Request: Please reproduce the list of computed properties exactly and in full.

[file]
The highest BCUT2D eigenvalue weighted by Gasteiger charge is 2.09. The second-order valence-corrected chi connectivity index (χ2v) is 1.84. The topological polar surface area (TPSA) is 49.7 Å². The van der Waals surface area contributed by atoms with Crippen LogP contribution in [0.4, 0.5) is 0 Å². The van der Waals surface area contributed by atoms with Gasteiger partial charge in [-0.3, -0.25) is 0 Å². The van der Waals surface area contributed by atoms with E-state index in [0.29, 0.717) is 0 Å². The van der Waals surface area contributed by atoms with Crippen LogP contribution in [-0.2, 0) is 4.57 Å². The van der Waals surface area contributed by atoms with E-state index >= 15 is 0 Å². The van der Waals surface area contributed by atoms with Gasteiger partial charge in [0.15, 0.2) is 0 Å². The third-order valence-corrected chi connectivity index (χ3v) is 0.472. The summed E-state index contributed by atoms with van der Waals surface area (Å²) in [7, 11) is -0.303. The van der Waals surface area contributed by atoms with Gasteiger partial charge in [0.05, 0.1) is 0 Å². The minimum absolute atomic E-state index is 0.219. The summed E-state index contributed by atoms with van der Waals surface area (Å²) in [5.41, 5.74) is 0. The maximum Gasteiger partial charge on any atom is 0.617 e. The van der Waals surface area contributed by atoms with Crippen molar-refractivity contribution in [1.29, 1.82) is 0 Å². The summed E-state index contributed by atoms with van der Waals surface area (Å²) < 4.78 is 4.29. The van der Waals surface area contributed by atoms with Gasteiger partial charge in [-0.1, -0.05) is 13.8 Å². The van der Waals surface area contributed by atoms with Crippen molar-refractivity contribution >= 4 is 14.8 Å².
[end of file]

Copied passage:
The highest BCUT2D eigenvalue weighted by Gasteiger charge is 2.09. The second-order valence-corrected chi connectivity index (χ2v) is 1.84. The topological polar surface area (TPSA) is 49.7 Å². The van der Waals surface area contributed by atoms with Crippen LogP contribution in [0.4, 0.5) is 0 Å². The van der Waals surface area contributed by atoms with Gasteiger partial charge in [-0.3, -0.25) is 0 Å². The van der Waals surface area contributed by atoms with E-state index in [0.29, 0.717) is 0 Å². The van der Waals surface area contributed by atoms with Crippen LogP contribution in [-0.2, 0) is 4.57 Å². The van der Waals surface area contributed by atoms with E-state index >= 15 is 0 Å². The van der Waals surface area contributed by atoms with Gasteiger partial charge in [0.15, 0.2) is 0 Å². The third-order valence-corrected chi connectivity index (χ3v) is 0.472. The summed E-state index contributed by atoms with van der Waals surface area (Å²) in [7, 11) is -0.303. The van der Waals surface area contributed by atoms with Gasteiger partial charge in [0.05, 0.1) is 0 Å². The minimum absolute atomic E-state index is 0.219. The summed E-state index contributed by atoms with van der Waals surface area (Å²) in [5.41, 5.74) is 0. The maximum Gasteiger partial charge on any atom is 0.617 e. The van der Waals surface area contributed by atoms with Crippen molar-refractivity contribution in [1.29, 1.82) is 0 Å². The summed E-state index contributed by atoms with van der Waals surface area (Å²) < 4.78 is 4.29. The van der Waals surface area contributed by atoms with Gasteiger partial charge in [-0.1, -0.05) is 13.8 Å². The van der Waals surface area contributed by atoms with Crippen molar-refractivity contribution >= 4 is 14.8 Å².